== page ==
Coronis (An Appendix to True Christian Religion) 49

Other New Christian Commentary

  Stories and their meanings:


  Spiritual Topics:




Hop to Similar Bible Verses

Genesis 4:26, 8:20, 11:27, 31, 13:4, 5, 7, 15, 17, 18, 15:7, 18, 17:1, 4, 8, 20, 18:1, 18, 21:33, 22:18, 24:1, 7, 35, 26:3, 4, 25, 29, 27:29, 28:4, 13, 14, 19, 33:18, 20, 34:30, 35:7, 12, 46:3, ...

Exodus 6:4, 17:15, 23:22, 24:4, 32:10

Numbers 24:9, 26:53

Deuteronomy 1:8, 11:30

Joshua 1:6, 7:2, 8:30, 22:10, 24:3

Judges 6:24

1 Samuel 7:17

2 Samuel 9, 24:25

1 Kings 18:32

2 Chronicles 20:7, 11

Ezra 3:2

Psalms 105:11

Isaiah 51:2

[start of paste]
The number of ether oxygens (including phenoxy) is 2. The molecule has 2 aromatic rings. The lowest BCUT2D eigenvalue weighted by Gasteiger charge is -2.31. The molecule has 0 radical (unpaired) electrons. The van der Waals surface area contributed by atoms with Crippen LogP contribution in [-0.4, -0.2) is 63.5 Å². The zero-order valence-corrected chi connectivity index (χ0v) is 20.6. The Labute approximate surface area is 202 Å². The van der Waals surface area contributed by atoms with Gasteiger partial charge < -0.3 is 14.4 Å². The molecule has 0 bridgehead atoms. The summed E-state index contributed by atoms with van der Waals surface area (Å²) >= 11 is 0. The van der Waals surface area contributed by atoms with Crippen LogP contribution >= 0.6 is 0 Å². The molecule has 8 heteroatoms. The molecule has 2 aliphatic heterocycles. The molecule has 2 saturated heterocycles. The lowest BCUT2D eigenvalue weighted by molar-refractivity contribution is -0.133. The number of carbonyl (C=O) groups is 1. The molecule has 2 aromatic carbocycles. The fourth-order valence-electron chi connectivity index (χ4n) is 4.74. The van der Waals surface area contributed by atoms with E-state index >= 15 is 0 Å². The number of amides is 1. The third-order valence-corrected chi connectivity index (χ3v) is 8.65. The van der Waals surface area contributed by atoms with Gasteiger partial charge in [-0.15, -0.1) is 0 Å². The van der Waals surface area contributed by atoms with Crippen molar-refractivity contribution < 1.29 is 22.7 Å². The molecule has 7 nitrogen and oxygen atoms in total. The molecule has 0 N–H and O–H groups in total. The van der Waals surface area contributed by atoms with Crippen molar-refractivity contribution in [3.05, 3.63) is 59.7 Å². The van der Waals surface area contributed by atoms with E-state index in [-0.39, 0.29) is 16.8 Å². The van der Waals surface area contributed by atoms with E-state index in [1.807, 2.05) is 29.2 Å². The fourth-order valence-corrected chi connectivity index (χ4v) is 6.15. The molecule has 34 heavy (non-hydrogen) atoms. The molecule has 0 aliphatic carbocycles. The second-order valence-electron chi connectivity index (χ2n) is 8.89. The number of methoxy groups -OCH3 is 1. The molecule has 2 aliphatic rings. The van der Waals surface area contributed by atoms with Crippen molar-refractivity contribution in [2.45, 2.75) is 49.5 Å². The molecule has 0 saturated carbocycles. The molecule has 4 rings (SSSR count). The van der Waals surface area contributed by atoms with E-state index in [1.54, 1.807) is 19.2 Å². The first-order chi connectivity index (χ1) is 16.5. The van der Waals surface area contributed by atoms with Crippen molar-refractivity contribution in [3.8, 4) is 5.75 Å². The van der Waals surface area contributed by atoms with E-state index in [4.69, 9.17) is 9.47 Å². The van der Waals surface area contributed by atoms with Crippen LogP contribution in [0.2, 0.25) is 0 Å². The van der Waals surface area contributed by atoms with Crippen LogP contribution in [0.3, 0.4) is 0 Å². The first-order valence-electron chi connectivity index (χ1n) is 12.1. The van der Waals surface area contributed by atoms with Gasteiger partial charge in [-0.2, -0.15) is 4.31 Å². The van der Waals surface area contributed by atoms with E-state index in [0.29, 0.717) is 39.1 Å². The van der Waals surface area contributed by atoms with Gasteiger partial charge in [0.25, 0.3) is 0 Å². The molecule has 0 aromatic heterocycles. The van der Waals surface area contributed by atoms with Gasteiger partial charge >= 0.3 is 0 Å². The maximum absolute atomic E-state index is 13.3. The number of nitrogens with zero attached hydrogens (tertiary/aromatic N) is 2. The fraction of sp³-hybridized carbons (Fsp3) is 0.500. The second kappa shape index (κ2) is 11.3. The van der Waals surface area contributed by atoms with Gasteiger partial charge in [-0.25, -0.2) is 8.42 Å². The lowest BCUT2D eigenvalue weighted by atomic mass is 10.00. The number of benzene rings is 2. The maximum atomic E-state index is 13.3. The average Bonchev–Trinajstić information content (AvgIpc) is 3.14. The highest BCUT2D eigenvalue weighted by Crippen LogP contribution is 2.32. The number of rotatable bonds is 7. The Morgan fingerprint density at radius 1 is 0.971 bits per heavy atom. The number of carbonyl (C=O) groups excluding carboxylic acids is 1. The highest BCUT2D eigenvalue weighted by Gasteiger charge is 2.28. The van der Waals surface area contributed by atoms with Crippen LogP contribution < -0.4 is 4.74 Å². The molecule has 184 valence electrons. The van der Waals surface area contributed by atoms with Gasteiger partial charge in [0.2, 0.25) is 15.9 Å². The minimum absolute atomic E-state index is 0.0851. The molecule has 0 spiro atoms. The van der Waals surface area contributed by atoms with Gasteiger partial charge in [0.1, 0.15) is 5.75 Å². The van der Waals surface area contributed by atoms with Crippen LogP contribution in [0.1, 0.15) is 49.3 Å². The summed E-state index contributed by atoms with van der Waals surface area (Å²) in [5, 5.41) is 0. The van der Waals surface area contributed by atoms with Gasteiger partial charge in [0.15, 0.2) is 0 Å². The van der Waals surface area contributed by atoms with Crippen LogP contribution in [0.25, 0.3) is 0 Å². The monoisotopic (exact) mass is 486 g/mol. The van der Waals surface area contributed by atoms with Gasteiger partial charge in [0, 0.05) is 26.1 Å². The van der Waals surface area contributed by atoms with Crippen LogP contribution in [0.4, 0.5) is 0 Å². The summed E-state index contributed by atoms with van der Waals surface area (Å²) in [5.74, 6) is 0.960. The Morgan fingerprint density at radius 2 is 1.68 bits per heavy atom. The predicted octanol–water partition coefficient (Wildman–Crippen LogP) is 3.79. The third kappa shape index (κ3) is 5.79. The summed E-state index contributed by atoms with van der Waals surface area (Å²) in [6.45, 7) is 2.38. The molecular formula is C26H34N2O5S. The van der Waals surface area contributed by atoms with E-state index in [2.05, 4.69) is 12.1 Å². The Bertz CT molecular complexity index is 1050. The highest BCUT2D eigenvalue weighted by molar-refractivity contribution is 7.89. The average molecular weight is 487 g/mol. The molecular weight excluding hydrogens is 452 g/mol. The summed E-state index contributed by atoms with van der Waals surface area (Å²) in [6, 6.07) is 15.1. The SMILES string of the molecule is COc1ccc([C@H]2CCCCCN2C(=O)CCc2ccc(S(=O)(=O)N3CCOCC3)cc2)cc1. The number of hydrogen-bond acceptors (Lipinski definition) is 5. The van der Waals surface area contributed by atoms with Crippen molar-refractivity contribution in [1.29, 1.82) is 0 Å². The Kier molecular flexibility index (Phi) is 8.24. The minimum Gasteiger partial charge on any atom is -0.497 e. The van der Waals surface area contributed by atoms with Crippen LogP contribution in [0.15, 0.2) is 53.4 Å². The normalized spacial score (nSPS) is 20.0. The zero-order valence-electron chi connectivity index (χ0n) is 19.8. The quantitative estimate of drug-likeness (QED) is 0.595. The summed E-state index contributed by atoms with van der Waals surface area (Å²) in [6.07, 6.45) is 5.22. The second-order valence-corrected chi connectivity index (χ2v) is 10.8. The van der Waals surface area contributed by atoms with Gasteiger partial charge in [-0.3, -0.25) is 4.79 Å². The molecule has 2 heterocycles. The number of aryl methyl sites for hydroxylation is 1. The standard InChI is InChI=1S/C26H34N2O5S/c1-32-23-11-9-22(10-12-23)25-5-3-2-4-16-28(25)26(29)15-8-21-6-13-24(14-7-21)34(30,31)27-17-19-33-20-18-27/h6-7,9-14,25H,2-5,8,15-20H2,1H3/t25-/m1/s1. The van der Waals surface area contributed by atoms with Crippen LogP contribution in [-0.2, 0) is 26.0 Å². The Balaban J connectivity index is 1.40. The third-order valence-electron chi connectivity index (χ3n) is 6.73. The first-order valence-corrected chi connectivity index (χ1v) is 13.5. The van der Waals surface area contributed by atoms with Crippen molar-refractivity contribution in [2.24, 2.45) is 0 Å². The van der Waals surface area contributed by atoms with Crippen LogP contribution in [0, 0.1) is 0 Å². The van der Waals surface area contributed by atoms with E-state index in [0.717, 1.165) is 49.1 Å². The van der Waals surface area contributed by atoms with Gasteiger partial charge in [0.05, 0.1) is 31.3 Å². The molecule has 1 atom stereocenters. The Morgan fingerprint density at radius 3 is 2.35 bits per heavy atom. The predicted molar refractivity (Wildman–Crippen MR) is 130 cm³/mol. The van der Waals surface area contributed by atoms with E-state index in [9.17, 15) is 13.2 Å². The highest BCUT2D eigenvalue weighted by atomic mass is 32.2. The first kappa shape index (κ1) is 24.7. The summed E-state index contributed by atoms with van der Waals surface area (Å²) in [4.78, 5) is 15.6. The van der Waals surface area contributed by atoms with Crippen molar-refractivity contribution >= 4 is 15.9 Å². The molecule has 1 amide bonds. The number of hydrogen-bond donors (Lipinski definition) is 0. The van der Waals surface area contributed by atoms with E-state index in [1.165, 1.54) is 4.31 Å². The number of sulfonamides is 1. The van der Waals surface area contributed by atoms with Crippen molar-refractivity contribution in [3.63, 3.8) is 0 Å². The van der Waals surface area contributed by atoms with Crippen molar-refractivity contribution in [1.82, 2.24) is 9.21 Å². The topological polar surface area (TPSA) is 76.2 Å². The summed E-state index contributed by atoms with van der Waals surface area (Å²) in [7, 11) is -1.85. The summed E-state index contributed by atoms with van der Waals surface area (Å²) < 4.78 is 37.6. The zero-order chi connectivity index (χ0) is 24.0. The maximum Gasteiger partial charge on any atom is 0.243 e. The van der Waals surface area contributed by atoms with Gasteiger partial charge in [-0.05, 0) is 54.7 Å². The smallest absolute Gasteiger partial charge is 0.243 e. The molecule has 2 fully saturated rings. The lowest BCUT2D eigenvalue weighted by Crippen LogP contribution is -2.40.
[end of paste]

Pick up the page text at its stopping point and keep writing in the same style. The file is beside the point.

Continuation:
Jeremiah 3:18

Hosea 6:9

Zechariah 8:13

Acts of the Apostles 7:3, 4, 5

Galatians 3:8, 16

Hebrews 7:6, 11:8

Word/Phrase Explanations

the Lord
The Bible refers to the Lord in many different ways, which from the text seem indistinguishable and interchangeable. Understood in the internal sense, though, there...

lord
The Lord, in the simplest terms, is love itself expressed as wisdom itself. In philosophic terms, love is the Lord's substance and wisdom is His...

said
As with many common verbs, the meaning of “to say” in the Bible is highly dependent on context. Who is speaking? Who is hearing? What...

Abram
Abram and Nahor taking to themselves wives, Sarah and Milcah (Gen 11:29), signifies marriages of evil with falsity in idolatrous worship. Abram, Nahor, and Haran,...

Country
Generally in the Bible a "country" means a political subdivision ruled by a king, or sometimes a tribe with a territory ruled by a king...

Father
Father, son, mother, and daughter, as in Luke 12:51, 53: By father against son, and by son against the father, is understood evil against truth,...

house